11. Return the dough to the floured work surface and roll out to a 60cm x 25cm rectangle. Brush with maple syrup (don’t be too generous) then, with the long side towards you, arrange the bacon in vertical lines all the way along the dough. Trim the edges of the dough with a sharp serrated knife to create even sides. Roll up the dough from the long side near to you to create a long roulade, then wrap in cling film and chill in the freezer for 30 minutes. If you don’t have room in the freezer, chill for longer in the fridge instead.
  12. Remove the roulade from the fridge/freezer and, using a sharp serrated knife, cut into 12-15 x 4cm pieces and put onto the prepared baking trays. Put the trays in the fridge or freezer to chill again for a few minutes (see Make Ahead).
  13. If you have a proving setting on your oven, set it to 25°C. Cover the pastries loosely with lightly oiled cling film and put in the warm oven for 1 hour 20-30 minutes. Otherwise, prove the pastries in an airing cupboard or a warm part of your kitchen for around the same amount of time. They should almost double in size, expanding so you can start to see the layers of pastry.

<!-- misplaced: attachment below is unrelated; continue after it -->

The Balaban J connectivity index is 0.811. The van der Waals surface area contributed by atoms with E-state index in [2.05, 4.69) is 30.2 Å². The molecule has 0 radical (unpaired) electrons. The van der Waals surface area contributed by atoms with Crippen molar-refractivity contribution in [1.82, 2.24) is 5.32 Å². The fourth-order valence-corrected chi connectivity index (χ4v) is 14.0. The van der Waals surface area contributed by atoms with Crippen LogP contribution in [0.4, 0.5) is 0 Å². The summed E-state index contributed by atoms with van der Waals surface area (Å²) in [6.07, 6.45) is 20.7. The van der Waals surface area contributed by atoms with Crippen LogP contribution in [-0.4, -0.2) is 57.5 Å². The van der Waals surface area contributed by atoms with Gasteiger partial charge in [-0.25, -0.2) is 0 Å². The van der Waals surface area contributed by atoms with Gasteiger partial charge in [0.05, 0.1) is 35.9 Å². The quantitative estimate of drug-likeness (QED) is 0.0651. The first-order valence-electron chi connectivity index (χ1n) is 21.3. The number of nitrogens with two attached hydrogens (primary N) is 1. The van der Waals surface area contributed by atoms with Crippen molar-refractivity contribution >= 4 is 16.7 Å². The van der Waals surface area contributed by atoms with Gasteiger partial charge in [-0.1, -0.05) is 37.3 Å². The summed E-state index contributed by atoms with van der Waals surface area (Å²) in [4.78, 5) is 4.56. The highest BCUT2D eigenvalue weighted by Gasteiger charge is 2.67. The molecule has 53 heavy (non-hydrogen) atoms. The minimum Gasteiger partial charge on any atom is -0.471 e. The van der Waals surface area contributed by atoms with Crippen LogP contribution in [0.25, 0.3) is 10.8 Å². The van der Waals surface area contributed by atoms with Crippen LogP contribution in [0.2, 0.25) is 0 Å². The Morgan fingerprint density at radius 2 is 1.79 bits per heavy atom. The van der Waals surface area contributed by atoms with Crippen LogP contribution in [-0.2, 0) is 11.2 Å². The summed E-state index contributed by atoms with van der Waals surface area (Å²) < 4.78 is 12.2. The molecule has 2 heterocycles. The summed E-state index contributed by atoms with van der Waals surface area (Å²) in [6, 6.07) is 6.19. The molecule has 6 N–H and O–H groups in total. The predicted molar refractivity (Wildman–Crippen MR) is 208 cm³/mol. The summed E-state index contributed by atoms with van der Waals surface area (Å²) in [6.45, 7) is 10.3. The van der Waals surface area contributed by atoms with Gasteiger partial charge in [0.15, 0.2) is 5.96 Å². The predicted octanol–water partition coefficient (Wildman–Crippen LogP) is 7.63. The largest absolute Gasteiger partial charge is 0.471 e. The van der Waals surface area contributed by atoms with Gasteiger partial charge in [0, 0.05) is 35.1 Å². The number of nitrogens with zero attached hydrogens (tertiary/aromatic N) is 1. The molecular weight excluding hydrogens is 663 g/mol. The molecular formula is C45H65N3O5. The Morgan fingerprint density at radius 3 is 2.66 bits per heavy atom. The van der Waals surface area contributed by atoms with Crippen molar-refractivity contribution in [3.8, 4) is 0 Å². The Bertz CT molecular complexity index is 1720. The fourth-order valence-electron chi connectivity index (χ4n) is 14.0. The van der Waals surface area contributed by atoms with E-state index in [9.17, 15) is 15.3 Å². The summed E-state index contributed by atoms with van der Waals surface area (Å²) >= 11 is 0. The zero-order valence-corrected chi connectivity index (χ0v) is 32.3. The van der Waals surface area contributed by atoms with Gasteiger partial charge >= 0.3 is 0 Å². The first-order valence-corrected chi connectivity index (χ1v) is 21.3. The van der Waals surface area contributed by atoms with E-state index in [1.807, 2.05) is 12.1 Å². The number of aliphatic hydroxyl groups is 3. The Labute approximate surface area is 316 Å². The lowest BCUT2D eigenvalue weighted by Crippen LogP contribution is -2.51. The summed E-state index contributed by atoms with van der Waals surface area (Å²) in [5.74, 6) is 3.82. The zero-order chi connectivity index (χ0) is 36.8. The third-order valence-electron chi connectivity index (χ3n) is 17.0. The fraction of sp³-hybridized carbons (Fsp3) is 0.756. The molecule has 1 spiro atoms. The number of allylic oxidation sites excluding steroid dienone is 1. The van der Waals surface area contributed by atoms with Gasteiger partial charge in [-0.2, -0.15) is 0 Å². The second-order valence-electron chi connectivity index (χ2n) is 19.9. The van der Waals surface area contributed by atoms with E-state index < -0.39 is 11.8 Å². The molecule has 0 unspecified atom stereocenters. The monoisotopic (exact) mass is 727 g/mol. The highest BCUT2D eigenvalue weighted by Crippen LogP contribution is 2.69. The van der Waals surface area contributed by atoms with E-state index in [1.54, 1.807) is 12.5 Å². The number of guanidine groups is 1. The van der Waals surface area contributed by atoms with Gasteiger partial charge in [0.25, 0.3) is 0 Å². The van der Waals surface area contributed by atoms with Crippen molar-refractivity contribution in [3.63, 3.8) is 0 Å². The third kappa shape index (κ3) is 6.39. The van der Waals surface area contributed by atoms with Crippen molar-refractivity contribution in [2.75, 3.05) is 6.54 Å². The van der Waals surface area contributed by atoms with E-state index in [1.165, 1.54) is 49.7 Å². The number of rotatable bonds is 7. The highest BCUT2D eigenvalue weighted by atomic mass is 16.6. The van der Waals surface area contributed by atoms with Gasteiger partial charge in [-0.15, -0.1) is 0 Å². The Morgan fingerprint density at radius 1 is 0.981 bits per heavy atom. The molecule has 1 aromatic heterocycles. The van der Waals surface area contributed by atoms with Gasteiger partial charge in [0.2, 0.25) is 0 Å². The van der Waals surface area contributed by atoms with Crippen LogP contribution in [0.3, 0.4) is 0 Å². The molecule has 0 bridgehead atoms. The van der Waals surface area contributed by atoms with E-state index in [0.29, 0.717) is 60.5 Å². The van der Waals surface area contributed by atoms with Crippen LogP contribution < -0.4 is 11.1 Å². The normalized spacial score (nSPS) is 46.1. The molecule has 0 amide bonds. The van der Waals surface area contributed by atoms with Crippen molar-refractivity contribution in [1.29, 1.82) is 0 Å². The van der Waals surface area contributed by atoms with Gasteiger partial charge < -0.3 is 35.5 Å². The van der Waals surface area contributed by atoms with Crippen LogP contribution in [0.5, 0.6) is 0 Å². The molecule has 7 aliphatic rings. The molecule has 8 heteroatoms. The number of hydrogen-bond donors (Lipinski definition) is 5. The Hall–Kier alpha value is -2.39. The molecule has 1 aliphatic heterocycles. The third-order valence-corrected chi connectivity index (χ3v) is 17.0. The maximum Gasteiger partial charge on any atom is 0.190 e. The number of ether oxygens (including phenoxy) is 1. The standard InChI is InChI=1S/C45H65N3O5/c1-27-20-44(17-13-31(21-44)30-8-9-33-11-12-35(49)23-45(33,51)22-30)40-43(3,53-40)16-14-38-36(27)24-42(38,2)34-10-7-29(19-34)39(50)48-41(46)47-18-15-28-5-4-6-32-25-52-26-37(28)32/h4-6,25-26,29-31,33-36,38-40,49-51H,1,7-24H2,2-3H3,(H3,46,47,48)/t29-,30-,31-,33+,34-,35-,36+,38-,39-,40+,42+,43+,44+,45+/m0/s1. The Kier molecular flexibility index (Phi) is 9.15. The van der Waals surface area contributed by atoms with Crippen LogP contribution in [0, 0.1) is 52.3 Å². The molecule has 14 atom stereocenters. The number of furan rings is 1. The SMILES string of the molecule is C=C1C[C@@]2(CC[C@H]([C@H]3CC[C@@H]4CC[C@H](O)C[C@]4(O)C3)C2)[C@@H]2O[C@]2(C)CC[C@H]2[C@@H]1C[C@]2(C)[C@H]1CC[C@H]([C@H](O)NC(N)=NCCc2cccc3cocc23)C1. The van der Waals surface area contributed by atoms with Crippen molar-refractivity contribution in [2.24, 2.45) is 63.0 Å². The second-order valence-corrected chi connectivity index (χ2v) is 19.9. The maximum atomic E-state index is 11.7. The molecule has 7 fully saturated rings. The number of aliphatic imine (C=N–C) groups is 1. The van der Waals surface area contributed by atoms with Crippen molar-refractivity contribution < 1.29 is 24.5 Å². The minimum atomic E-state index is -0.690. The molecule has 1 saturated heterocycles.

14. Once the pastries have proved, heat the oven to 200°C/180°C fan/gas 6. Remove the cling film, then put the pastries in the oven and immediately reduce the temperature to 180°C/160°C fan/gas 4. Bake for about 15 minutes until golden brown. Remove from the oven and immediately brush the pastries with the extra maple syrup, then serve.

delicious. tips

  1. You can freeze the pastries for up to 4 days at the end of step 12, then defrost, prove and finish the recipe.

  2. Start the recipe the day before you want to eat (see also Florin’s tips).

  3. Type 55 (T55) is a special very fine French bread flour often used to make baguettes. You can buy it online at shipton-mill.co.ukIf you prefer, you can use 380g strong white bread flour and 80g plain flour. the result will still be wonderful but not quite as light.

Recipe By

Florin Grama, Popham’s Bakery